Borrowers who are at least 62 years old can qualify for Home Equity Conversion Mortgage (HECM). This is an FHA-insured reverse mortgage that allows you to receive monthly payouts or a revolving credit line based on your home equity. Qualified applicants do not need to pay the loan unless they sell the property. If they pass away, their heir pays for the loan using proceeds from the property’s sale.
The following are factors that determine the loan amount for a reverse mortgage:
Refinancing provides the opportunity to reduce your loan term, lower your monthly payments, and obtain a lower interest rate. You also have the option to cash out money to tap your home equity.
The following are different types of FHA mortgage refinancing:
A cash out refinance involves paying off the original loan and refinancing your mortgage for a larger amount. This requires sufficient equity in the home, which is at least 20%. Your equity can increase in two ways: When you’ve paid down a significant portion of your mortgage, when the value of your home has increased, or both.
FHA mortgages permit cash out refinancing if the house was purchased at least one year prior. Closing costs can also be rolled into the refinanced mortgage. Borrowers do not need an existing FHA mortgage to qualify for cash out refinancing. If you are considering an FHA cash out refi, be aware that the HUD announced a lower loan-to-value (LTV) limit. As of August 1, 2019, the LTV limit is now 80% on FHA cash out refinances (previously 85%).
To be eligible for an FHA streamline refinance, you must have an existing FHA loan. Your mortgage must also be current, which means you should have made at least 6 monthly payments. Your existing mortgage should be active for at least 210 days before you apply for streamline refinancing.
With FHA streamline refinance, note that your new loan cannot exceed the original loan amount you borrowed. It does not provide a cash out option, but allows you to obtain a more favorable rate and term. However, you can receive a cash excess of $500, provided that it’s not taken out on the refinanced mortgage. Moreover, as a precondition, the refinance must have a net tangible benefit to the borrower. Note that the definition of a net tangible benefit depends on the type of loan, as well as the interest and term of the new loan. In this respect, if the refinance allows you to make easier monthly payments, lenders cannot seek reimbursement from the FHA if you default on your loan. Finally, while these are the basic requirements, some lenders may request additional requirements when you apply for an FHA streamline refi.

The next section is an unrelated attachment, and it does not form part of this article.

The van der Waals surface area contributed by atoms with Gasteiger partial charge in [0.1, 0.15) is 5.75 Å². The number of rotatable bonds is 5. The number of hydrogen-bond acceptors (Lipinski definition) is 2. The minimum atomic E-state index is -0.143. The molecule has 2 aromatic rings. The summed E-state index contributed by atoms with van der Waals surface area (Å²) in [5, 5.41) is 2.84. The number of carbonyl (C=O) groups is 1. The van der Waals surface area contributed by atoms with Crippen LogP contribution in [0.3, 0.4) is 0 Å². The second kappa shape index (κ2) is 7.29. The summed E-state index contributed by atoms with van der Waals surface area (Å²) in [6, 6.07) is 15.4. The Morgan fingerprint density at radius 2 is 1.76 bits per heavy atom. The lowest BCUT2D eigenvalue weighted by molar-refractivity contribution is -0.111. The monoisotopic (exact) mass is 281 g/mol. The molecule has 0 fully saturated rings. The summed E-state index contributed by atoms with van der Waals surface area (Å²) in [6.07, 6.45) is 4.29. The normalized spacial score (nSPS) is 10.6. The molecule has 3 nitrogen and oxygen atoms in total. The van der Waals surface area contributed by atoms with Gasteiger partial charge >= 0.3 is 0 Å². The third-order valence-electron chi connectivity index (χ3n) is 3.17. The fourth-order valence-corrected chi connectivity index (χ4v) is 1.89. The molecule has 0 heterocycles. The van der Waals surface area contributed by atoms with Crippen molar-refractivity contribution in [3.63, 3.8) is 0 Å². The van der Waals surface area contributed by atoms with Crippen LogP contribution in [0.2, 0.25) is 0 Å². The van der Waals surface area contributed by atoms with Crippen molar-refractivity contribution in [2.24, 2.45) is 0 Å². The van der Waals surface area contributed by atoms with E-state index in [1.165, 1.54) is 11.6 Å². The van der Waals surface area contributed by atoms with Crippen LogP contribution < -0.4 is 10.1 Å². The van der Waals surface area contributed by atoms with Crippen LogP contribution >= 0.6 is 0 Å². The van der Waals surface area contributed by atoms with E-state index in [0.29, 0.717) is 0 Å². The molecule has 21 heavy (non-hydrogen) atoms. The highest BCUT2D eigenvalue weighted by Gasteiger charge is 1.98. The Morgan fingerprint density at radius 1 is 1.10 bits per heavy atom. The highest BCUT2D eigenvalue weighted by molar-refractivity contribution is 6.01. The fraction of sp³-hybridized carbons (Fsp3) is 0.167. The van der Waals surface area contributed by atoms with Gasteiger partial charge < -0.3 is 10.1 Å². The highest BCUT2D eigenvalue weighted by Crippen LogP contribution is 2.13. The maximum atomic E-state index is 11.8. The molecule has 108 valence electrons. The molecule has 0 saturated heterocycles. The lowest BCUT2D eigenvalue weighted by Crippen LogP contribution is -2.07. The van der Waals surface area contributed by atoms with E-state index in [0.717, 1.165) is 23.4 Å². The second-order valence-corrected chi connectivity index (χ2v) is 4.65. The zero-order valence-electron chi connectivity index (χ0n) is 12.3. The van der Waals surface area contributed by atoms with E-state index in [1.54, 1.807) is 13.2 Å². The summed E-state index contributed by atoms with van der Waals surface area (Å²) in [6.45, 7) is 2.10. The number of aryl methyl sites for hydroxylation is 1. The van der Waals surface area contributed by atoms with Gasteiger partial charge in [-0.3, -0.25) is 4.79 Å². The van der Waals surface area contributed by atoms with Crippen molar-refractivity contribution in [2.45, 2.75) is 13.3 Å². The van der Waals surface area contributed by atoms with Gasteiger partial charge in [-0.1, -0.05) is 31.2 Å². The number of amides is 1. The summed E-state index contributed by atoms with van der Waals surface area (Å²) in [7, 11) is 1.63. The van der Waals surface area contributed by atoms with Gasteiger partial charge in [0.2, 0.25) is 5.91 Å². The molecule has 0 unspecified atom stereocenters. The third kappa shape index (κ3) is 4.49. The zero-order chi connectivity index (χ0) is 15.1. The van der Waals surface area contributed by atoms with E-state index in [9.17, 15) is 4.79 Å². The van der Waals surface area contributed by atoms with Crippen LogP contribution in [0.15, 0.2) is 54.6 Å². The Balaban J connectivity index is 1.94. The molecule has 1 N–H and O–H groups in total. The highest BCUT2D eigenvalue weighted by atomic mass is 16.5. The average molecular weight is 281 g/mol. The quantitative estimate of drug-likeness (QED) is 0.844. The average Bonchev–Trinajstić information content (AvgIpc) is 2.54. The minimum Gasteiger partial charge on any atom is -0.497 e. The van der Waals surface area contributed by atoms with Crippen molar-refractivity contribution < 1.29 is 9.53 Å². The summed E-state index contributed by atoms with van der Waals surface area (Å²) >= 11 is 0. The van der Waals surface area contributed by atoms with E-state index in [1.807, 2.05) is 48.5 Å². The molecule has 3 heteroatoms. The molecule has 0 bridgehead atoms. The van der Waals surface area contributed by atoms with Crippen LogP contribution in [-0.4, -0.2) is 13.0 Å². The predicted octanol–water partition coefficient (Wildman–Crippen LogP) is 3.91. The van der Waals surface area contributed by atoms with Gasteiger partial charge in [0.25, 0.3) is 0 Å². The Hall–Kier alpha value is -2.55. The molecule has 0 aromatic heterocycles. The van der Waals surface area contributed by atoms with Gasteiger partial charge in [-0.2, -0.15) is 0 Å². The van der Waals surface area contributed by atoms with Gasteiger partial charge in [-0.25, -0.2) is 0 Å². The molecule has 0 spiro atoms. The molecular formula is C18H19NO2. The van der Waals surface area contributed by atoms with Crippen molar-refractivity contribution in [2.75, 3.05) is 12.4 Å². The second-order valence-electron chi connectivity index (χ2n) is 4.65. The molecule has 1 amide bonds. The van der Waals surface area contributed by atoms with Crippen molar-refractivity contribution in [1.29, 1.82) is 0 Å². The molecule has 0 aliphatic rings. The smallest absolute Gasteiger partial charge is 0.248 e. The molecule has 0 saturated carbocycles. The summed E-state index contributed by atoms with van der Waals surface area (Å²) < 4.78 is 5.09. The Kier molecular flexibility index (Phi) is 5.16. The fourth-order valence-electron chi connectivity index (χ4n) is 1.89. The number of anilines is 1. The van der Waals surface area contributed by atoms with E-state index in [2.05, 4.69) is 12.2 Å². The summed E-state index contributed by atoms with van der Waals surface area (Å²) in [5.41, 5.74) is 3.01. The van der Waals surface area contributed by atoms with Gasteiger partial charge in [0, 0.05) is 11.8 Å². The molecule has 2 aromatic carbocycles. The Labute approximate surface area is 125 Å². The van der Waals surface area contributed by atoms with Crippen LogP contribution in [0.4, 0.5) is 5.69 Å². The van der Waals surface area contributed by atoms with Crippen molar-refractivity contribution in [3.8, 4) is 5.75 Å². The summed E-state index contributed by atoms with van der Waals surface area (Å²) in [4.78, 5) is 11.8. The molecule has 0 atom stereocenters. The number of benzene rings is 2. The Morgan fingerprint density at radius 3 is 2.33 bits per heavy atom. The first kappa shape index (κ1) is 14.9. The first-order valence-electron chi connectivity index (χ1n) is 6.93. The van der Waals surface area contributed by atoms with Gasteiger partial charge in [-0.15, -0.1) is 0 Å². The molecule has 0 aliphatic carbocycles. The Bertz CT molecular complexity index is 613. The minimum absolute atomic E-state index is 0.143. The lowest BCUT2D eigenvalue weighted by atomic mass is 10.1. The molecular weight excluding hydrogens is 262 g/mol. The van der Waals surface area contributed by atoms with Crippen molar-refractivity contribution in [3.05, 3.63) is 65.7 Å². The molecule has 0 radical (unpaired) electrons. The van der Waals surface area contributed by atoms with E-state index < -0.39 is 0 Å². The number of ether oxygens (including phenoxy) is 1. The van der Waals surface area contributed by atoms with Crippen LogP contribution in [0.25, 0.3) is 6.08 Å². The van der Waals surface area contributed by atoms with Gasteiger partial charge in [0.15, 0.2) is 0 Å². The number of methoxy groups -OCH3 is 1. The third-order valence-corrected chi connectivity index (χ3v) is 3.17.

Established in 2009, FHA Home Affordable Refinance Program (HARP) allowed homeowners to refinance their existing FHA loan and second mortgage into one loan. However, the HARP program ended in December 31, 2018.
Under this refinance option, homeowners could consolidate a non-FHA loan into an FHA refinance. To qualify, the second mortgage had to be more than 12 months old. The homeowner shouldn’t withdraw from the second mortgage within the last 12 months. If they were to take any funds, the money should have been used for home repairs or renovations. It also required an appraisal for your home to qualify for the loan. The closing costs were regulated and refinancing was available for 96.5% of the home's appraised value.
In the 10 years of HARP, an estimated 3,495,500 borrowers completed refinances through the program. This included many active loans still outstanding.
FHA loans are a viable mortgage for first-time homebuyers and borrowers with limited funds. It’s an attractive financing option if you’re looking for a mortgage with a low down payment and more forgiving credit requirements. You can qualify even with a credit score of 500, as long as you make a 10% down payment. But if your credit score is 580, you can take advantage of the 3.5% down payment.
Since lenders set the rates, remember to shop carefully for an FHA loan. Lenders may offer higher rates for FHA loans. Meanwhile, conventional mortgages may provide competitive rates, but expect stricter credit standards and higher down payment requirements. If you had past credit issues such as bankruptcy and foreclosure, it’s easier to obtain and FHA loan than a conventional mortgage. If you are purchasing a home that you expect to turnover in a few years, an FHA loan will be particularly attractive and easier to sell. This is because FHA loans are assumable mortgages, which are more convenient to obtain for buyers.
On the other hand, FHA mortgages come with drawbacks. Expect to pay upfront mortgage insurance premium (MIP) and an annual MIP. Because FHA mortgages are funded by these premiums, they often come with long-term MIP costs. If you pay 10% down, you can remove the annual MIP after 11 years. But if you pay 3.5% down, you’re required to pay MIP for the entire life of the loan. To avoid this expensive cost, FHA borrowers eventually refinance into a conventional loan. Refinancing helps homeowners obtain lower rates, which boosts their mortgage savings.
If you have limited income, consider taking an FHA mortgage. Overall, with the broad selection of FHA programs, it’s possible for low to moderate-income families to achieve their homeownership goals.
US 10-year Treasury rates have recently fallen to all-time record lows due to the spread of coronavirus driving a risk off sentiment, with other financial rates falling in tandem. Homeowners who buy or refinance at today's low rates may benefit from recent rate volatility.